29 Nov Debunking the College Triangle: Finding Balance in all Three Points
Grudgingly waking up for your 8am after sleeping only four hours; spending hours in the library studying for your huge exam; scrambling to get ready for a weekend filled of celebrating with friends…These scenarios depict the life of an average college student, where balance is a foreign concept and stress is second nature.
If you are a former or current college student, you have more than likely heard the joke about the college triangle. Consisting of social life, enough sleep, and good grades, the college triangle allows you to pick only two of the three points of the triangle. Although we laugh and nod our heads when we hear this joke because it resonates with us all, seldom do we consider whether it would be possible to have all three points.
As I am about to finish my third semester of college, I believe I have enough experience under my belt to share some advice on how to alleviate this issue and work towards living a more balanced life.
For me, I believe the key to finding balance within the college triangle is practicing better mental health. While some may raise their eyebrows at this notion, having a healthy headspace is critical to living a more balanced life, and today I am hear to share just why.
Put Down the Phone
A huge offender of our mental health is our phones. The act of scrolling through social media, liking pictures, watching stories, replying to messages, etc. is so internalized that we never consider the time we waste or the negative feelings we develop after seeing certain content online. Making a pact with yourself to be on your phone less is a great step to improving your mental health. Even making a goal to not scroll through social media when you wake up or before you go to bed will help dissipate negative emotions.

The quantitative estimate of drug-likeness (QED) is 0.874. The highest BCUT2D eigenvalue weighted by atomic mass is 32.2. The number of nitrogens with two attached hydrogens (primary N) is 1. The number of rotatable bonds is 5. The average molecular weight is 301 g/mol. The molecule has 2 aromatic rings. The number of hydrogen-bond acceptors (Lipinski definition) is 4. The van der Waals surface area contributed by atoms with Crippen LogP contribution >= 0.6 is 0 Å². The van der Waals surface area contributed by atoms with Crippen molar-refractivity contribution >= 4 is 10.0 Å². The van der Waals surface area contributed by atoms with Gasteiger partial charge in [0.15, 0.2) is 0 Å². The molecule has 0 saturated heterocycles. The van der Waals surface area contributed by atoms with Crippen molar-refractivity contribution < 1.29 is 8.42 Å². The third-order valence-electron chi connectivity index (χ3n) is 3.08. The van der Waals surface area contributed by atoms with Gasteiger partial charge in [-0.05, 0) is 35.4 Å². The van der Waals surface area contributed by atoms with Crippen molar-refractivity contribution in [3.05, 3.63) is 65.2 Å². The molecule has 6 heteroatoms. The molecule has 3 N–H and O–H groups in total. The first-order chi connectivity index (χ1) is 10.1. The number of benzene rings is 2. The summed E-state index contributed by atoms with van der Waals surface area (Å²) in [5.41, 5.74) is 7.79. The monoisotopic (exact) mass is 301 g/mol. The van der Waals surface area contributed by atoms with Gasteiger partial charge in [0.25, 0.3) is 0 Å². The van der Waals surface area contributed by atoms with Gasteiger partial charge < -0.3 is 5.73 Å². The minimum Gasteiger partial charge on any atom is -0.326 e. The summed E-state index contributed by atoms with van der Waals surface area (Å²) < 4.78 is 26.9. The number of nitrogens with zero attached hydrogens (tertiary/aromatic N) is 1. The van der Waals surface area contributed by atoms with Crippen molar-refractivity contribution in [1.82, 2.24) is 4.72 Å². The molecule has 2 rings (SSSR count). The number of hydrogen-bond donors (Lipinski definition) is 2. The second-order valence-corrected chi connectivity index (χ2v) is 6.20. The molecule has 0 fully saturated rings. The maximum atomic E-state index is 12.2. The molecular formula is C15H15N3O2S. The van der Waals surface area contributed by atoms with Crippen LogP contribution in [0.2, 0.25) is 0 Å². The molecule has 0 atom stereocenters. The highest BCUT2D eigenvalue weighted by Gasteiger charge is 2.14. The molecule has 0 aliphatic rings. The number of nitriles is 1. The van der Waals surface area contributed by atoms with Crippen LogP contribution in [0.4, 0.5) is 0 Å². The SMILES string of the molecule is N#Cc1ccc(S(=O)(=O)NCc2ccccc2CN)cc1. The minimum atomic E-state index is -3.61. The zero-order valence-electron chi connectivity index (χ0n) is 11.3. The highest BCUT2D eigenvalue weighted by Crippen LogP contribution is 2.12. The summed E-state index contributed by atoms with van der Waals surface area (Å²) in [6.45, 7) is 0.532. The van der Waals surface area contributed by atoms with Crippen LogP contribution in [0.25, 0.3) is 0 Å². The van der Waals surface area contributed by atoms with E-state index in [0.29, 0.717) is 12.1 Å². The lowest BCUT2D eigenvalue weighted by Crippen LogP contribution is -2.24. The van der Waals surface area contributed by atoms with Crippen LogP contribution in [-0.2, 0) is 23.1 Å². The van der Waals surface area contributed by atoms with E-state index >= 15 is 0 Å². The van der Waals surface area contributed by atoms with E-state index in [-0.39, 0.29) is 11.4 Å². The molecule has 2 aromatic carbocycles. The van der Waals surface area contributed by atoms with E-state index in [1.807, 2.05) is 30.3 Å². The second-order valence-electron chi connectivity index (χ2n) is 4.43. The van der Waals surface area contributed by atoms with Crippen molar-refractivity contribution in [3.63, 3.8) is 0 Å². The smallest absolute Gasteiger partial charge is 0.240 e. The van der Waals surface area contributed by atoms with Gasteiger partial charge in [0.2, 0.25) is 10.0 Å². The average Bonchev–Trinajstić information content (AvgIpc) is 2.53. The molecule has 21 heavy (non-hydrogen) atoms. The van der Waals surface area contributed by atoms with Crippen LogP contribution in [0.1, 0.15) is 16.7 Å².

Your Body is a Temple
As we have all been told many times before, exercise and eating well are crucial to one’s health. While I do not want to belabor this point because of how often it is stressed to us all, I will say that taking 30 minutes out of your day to go for a walk or saying no to a fast food meal will make you feel better not only temporarily but also in the long haul. When you do good things for yourself, you will be feel better mentally, too.
You Are Who You Hangout With
Additionally, our relationships have a profound impact on our mental health. The more time we spend with certain people, the more we begin to act like them. Toxic relationships will only hinder your health. Instead, spend more time with people who build you up and want to see you succeed.
Find Alone Time
If given the option to reinvent the triangle, I would put “me time” in between the three points. As students, we are all very busy with classes, exams, friends, and extra curriculars, leaving us with little time to spend solely with ourselves. As I’ve gotten older, I have truly begun to understand the importance of having a few minutes a day to just be present in the moment with myself. Whether it’s going for a walk, reading a book, journaling my thoughts, etc., moments spent alone are so important to your mental health. Whether you’re an introvert or an extrovert, taking time to get in touch with yourself and slow down is a fundamental concept for creating a better routine and a better life.
When you consider the importance of your mental health and take the time to get in touch with yourself, the external problems in your life seem much less menacing. Finishing your homework seems much less taxing if you know you can take a break and go for a walk or grab a coffee with your friends later.
While there is no algorithm for how to perfect your college routine, I can promise you that if you put your mental health first, balancing the three points of the college triangle will seem much more feasible.
Written By: Carter Smith